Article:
I asked Fergus Purcell, who originally designed the Palace triangle logo as well as this season's Marc By Marc Jacobs graphics, about the traditional football casuals look, and this is what he had to say: "It's a great look and it's tough, it's very stylish, it's the best of all worlds… Personally though, ideologically, I grew up in the time in the 80s when really there was a big divide between, you were a soccer type of bloke or you weren't - and I wasn't. I kind of wasn't allowed into that party and I was like, 'Fuck you!' and that look still sort of has those connotations for me. I actually admire the style… it's just that there was mutual antagonism, and them being tough lads it was more antagonism from that side, when I was growing up... But I think it's cool that that's not a factor in how people see things now. I love how, generationally, things gradually, gradually shift and then they're completely on someone's menu that they wouldn't have been ten years ago."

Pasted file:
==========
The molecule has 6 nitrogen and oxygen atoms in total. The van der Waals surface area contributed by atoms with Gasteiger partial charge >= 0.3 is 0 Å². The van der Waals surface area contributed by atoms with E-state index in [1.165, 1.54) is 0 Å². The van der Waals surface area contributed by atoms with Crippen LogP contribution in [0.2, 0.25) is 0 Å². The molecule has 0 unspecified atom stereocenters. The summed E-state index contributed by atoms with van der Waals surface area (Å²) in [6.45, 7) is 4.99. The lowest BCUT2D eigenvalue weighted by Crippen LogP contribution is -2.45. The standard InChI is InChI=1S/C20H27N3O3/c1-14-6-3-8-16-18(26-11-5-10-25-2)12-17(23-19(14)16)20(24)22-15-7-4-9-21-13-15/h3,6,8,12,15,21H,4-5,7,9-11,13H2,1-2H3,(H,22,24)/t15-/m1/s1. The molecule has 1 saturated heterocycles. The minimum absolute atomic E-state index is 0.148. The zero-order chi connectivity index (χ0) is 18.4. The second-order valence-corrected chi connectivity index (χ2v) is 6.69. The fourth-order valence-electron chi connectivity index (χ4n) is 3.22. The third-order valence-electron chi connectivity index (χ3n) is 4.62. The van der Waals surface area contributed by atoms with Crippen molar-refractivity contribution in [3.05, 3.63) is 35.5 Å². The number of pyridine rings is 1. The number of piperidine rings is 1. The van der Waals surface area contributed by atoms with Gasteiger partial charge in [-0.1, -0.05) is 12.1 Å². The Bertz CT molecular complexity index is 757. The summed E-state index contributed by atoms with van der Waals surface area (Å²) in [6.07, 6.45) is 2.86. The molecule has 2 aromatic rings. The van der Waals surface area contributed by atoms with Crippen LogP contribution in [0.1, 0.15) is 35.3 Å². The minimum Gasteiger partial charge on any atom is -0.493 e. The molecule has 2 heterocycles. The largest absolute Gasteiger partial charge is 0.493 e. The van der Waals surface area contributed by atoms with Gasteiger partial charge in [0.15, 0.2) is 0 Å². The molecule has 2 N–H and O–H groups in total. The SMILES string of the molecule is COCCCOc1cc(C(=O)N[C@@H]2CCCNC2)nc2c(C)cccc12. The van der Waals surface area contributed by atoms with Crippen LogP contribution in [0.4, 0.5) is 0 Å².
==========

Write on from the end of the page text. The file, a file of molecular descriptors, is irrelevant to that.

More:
Obviously subcultures aren't as clearly delineated and separated out as in the past. The original New Lad culture wilted away like an obnoxious lettuce towards the end of the 20th century, sometime after Euro 96, and British masculinity's been in a crisis of sorts, and certainly we've been awful at international football ever since. Lads' magazines have fallen by the wayside too, with their topless, soapy visions of commuter-belt babes and coy Big Brother contestants cruelly usurped by horribly hardcore internet pornography. Everyone's turning into something else.